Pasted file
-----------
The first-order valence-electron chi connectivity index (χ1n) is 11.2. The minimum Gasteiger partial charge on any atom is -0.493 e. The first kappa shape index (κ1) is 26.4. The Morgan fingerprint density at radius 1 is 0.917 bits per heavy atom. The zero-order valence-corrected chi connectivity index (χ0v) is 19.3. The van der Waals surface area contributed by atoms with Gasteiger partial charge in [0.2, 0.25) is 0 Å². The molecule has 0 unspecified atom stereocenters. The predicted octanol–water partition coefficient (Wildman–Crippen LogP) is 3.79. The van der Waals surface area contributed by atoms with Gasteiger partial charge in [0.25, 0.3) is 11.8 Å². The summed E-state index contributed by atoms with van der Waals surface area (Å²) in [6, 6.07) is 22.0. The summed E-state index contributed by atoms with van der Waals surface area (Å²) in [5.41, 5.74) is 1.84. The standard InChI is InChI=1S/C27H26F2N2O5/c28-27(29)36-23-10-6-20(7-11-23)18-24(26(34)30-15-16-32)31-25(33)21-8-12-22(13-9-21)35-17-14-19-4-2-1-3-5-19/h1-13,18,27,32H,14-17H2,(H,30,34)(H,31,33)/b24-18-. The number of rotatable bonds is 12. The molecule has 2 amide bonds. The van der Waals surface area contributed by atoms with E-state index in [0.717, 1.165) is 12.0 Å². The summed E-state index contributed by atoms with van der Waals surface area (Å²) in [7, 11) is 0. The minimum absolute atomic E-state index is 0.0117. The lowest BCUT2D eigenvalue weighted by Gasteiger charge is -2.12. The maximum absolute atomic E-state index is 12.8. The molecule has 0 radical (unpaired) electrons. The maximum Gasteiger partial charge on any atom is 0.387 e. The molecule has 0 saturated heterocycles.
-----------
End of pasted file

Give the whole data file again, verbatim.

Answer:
The first-order valence-electron chi connectivity index (χ1n) is 11.2. The minimum Gasteiger partial charge on any atom is -0.493 e. The first kappa shape index (κ1) is 26.4. The Morgan fingerprint density at radius 1 is 0.917 bits per heavy atom. The zero-order valence-corrected chi connectivity index (χ0v) is 19.3. The van der Waals surface area contributed by atoms with Gasteiger partial charge in [0.2, 0.25) is 0 Å². The molecule has 0 unspecified atom stereocenters. The predicted octanol–water partition coefficient (Wildman–Crippen LogP) is 3.79. The van der Waals surface area contributed by atoms with Gasteiger partial charge in [0.25, 0.3) is 11.8 Å². The summed E-state index contributed by atoms with van der Waals surface area (Å²) in [6, 6.07) is 22.0. The summed E-state index contributed by atoms with van der Waals surface area (Å²) in [5.41, 5.74) is 1.84. The standard InChI is InChI=1S/C27H26F2N2O5/c28-27(29)36-23-10-6-20(7-11-23)18-24(26(34)30-15-16-32)31-25(33)21-8-12-22(13-9-21)35-17-14-19-4-2-1-3-5-19/h1-13,18,27,32H,14-17H2,(H,30,34)(H,31,33)/b24-18-. The number of rotatable bonds is 12. The molecule has 2 amide bonds. The van der Waals surface area contributed by atoms with E-state index in [0.717, 1.165) is 12.0 Å². The summed E-state index contributed by atoms with van der Waals surface area (Å²) in [7, 11) is 0. The minimum absolute atomic E-state index is 0.0117. The lowest BCUT2D eigenvalue weighted by Gasteiger charge is -2.12. The maximum absolute atomic E-state index is 12.8. The molecule has 0 radical (unpaired) electrons. The maximum Gasteiger partial charge on any atom is 0.387 e. The molecule has 0 saturated heterocycles.